For I will henceforth be no more unconstant.

K. Edw. Now welcome more, and ten times more be-
Than if thou never hadst deserv'd our hate. [lov'd,

Glo. Welcome, good Clarence; this is brother-like.
War. O passing traitor, perjur'd, and unjust!

K. Edw. What, Warwick, wilt thou leave the town, and
Or shall we beat the stones about thine ears? [fight?

War. Alas, I am not coop'd here for defence:
I will away towards Barnet presently,
And bid thee battle, Edward, if thou dar'st. [way

K. Edw. Yes, Warwick, Edward dares, and leads the
Lords, to the field; saint George, and victory.

[March. Exeunt.

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SCENE II. A Field of Battle near BARNET.
Alarums and Excursions. Enter King EDWARD,

bringing in WARWICK, wounded.
K. Edw. So, lie thou there: die thou, and die our fear;
For Warwick was a bug, that fear'd us all.-
Now, Montague, sit fast; I seek for thee,
That Warwick’s bones inay keep thine company. [Exit.

War. Ah, who is nigh? come to me, friend or foe, And tell me, who is victor, York, or Warwick? Why ask I that? my mangled body shows, My blood, my want of strength, my sick heart shows, That I must yield my body to the earth: And, by my fall, the conquest to my foe. Thus yields the cedar to the axe's edge, Whose arms gave shelter to the princely eagle, Under whose shade the ramping lion siept; Whose top-branch over-peer'd Jove's spreading tree, And kept low shrubs from winter's powerful wind. These eyes, that now are dimm'd with death’s black veil, Have been as piercing as the mid-day sun, To search the secret treasons of the world: The wrinkles in my brows, now fi!ld with blood, Were liken’d oft to kingly sepulchres; For who liv'd king, but I could dig bis grave? And who darst smile, when Warwick bent his brow? Lo, now my glory smear'd in dust and blood! My parks, my walks, my manors that I had, Even now forsake me; and, of all my lands, Is nothing left me, but my body's length; Why, what is pomp, rule, reign, but earth and dust? And, live we bow we can, yet die we must.

Enter OXFORD and SOMERSET. Som. Ah, Warwick, Warwick! thou as we are, We might recover all our loss again! The queen from France hath brought a puissant power; Even now we heard the news: Ah, couldst thou fly!

War. Why, then I would not fly.-Ay, Montague, If thou be there, sweet brother, take iny band, And with thy lips keep in my soul awhile! Thou lov'st ine not; for, brother, it thou didst, Thy tears would wash this cold congealed blood, That glews my lips, and will not let me speak. Come quickly, Montague, or I am dead. Som. Ah, Warwick,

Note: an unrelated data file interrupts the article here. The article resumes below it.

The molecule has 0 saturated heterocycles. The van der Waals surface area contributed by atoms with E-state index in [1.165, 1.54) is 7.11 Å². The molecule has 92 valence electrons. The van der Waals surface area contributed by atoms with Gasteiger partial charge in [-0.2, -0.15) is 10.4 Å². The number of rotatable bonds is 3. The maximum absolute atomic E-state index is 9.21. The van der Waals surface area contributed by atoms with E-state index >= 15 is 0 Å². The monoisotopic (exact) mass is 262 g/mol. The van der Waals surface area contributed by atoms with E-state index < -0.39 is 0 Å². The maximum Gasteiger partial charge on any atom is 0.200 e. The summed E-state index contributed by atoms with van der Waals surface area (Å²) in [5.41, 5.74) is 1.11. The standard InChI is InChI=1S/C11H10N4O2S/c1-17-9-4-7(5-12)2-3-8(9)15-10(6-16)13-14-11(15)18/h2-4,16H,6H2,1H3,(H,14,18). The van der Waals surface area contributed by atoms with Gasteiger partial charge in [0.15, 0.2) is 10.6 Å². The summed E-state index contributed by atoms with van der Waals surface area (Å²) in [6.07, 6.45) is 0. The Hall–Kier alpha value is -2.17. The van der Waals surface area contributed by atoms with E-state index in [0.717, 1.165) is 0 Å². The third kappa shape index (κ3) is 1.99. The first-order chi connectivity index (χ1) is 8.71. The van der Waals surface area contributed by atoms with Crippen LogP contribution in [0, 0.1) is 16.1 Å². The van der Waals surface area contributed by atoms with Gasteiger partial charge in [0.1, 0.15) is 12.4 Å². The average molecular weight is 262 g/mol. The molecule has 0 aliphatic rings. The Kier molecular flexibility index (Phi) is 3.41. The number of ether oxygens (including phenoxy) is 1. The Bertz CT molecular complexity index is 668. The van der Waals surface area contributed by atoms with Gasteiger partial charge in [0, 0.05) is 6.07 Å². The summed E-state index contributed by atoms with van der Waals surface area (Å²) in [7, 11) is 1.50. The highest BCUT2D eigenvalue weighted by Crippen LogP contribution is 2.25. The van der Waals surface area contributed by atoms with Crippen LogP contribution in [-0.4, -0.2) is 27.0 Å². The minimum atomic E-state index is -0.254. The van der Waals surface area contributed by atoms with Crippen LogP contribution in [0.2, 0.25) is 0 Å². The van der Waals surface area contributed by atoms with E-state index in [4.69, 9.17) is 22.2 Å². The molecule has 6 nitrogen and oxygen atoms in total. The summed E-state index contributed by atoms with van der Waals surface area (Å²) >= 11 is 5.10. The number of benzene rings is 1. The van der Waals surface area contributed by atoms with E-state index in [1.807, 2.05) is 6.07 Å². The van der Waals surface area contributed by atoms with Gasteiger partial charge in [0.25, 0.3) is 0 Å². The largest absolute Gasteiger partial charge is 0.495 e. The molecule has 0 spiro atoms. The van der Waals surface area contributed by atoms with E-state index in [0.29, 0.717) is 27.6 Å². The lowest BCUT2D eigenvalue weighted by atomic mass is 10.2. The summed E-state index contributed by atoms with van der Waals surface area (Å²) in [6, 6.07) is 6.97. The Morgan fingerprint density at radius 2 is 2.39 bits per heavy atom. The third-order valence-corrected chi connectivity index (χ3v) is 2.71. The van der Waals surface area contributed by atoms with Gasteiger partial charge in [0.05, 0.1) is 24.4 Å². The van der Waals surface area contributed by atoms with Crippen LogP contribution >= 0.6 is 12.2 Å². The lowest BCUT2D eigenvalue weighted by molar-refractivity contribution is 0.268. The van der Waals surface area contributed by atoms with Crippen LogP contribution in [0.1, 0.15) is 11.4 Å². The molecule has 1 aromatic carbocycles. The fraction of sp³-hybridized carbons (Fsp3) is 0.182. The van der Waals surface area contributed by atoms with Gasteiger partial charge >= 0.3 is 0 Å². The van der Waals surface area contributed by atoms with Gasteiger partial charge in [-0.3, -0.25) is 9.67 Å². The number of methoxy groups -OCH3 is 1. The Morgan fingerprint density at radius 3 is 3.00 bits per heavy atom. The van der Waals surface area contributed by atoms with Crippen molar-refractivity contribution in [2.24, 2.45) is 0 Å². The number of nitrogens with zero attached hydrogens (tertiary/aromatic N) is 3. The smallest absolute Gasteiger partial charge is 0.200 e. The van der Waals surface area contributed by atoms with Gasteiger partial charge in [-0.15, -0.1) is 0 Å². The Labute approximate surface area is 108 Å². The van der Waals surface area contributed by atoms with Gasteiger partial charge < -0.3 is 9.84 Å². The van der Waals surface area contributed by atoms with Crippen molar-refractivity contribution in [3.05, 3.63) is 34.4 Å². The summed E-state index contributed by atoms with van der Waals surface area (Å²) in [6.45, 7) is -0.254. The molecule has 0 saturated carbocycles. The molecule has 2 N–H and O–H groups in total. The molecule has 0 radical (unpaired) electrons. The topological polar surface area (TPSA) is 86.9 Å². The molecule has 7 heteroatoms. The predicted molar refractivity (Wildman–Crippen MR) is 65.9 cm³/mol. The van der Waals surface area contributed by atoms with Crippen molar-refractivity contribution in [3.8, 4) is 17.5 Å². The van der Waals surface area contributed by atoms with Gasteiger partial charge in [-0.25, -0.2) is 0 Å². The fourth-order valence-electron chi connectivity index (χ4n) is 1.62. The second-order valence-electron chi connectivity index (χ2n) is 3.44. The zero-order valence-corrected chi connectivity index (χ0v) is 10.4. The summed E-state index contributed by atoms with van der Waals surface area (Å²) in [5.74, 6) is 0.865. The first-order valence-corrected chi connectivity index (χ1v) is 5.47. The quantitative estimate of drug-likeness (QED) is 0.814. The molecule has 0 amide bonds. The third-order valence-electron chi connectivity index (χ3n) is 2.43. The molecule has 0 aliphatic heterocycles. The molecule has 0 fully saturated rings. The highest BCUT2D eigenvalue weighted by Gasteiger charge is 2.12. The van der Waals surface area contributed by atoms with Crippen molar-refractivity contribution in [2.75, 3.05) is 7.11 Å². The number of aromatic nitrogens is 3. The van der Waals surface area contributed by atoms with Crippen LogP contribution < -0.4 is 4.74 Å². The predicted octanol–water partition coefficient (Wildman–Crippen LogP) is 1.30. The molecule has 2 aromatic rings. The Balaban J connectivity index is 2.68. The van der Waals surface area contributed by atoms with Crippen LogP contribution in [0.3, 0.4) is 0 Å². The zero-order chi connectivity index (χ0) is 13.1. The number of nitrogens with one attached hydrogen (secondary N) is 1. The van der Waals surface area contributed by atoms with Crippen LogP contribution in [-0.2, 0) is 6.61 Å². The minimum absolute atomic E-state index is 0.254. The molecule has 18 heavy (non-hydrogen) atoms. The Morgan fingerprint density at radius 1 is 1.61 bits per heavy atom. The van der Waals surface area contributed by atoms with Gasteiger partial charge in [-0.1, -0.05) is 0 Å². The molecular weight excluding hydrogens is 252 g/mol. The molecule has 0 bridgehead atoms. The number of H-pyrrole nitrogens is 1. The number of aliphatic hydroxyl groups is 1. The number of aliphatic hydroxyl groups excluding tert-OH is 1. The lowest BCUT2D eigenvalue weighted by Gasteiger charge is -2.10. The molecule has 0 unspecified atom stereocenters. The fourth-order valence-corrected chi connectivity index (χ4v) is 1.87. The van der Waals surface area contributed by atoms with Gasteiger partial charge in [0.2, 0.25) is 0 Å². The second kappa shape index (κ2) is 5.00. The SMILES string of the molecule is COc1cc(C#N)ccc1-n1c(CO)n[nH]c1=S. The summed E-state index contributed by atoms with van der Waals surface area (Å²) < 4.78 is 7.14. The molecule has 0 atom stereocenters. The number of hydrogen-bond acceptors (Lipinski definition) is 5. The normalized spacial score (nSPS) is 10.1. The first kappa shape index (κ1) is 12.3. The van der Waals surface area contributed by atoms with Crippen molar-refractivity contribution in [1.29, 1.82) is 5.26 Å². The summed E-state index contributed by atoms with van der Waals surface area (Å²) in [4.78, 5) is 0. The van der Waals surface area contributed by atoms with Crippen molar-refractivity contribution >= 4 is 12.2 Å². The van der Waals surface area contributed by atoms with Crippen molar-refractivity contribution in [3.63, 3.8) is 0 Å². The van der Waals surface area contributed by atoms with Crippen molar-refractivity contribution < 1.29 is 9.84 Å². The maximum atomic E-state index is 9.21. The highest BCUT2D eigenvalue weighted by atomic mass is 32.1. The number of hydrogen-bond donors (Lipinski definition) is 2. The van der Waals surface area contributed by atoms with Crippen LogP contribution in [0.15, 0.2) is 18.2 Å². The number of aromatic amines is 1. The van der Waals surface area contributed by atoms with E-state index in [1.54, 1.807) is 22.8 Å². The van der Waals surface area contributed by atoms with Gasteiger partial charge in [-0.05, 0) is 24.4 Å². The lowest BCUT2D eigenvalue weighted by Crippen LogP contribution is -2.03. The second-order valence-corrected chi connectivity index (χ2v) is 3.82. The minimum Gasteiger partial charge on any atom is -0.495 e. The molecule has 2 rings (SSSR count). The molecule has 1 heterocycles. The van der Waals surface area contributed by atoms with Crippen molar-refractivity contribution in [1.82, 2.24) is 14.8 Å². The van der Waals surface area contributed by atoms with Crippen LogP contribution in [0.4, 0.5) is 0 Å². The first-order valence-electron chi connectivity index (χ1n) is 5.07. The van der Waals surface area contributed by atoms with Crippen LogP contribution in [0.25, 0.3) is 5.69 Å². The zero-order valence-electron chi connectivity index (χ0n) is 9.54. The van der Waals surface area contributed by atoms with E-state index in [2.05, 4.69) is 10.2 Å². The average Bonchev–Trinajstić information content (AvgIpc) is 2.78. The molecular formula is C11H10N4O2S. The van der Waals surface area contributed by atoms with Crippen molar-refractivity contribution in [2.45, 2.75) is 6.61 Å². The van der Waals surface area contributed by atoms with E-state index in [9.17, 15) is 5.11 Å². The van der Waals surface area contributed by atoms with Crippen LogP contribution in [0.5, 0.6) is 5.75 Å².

Montague hath breath'd his last; Aud to the latest gasp, cried out for Warwick, And said-Commend me to iny valiant brother.

And more he would have said; and more he spoke,
Which sounded like a cannon in a vault,
That might not be distinguish'd; but, at last,
I well might hear deliver'd with a groap,-
0, farewell, Warwick!

Sweet rest to his soul!
Fly, lords, and save yourselves; for Warwick bids
You all farewell, to meet again in heaven. [Dies.
Oxf. Away, away, to meet the queen's great power?

[Exeunt, bearing off Warwick's Body.

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SCENE III. Another Part of the Field.
Flourish. Enter King EDWARD in triumph; with

CLARENCE, GLOSTER, und the rest.
K. Edw. Thus far our fortune keeps an upward
And we are grac'd with wreaths of victory. [course,
But, in the midst of this bright-shining day,
I spy a black, suspicious, threatning cloud,
That will encounter with our glorious sun,
Ere he attain his easeful western bed :
I mean, my lord's,-those powers, that the queen
Hath raisd in Gallia, have arriv'd our coast,
And, as we hear, march on to fight with us.

Clar. A little gale will soon disperse that cloud,
And blow it to the source from whence it came:
Thy very beams will dry those vapours up;
For every cloud engenders not a storm.

Glo. 'The queen is valu'd thirty thousand strong,
And Somerset, with Oxford, fled to her;
If she have time to breathe, be well assurd,
Her faction will be full as strong as ours.

K. Edw. We are advertis'd by our loving friends,
That they do hold their course toward Tewksbury;
We, having now the best at Barnet field,
Will thither straight, For willingness rids way;
And, as we marcli, our strength will be augmented
In every county as we go along:-
Strike up the drum; cry-Courage! and away: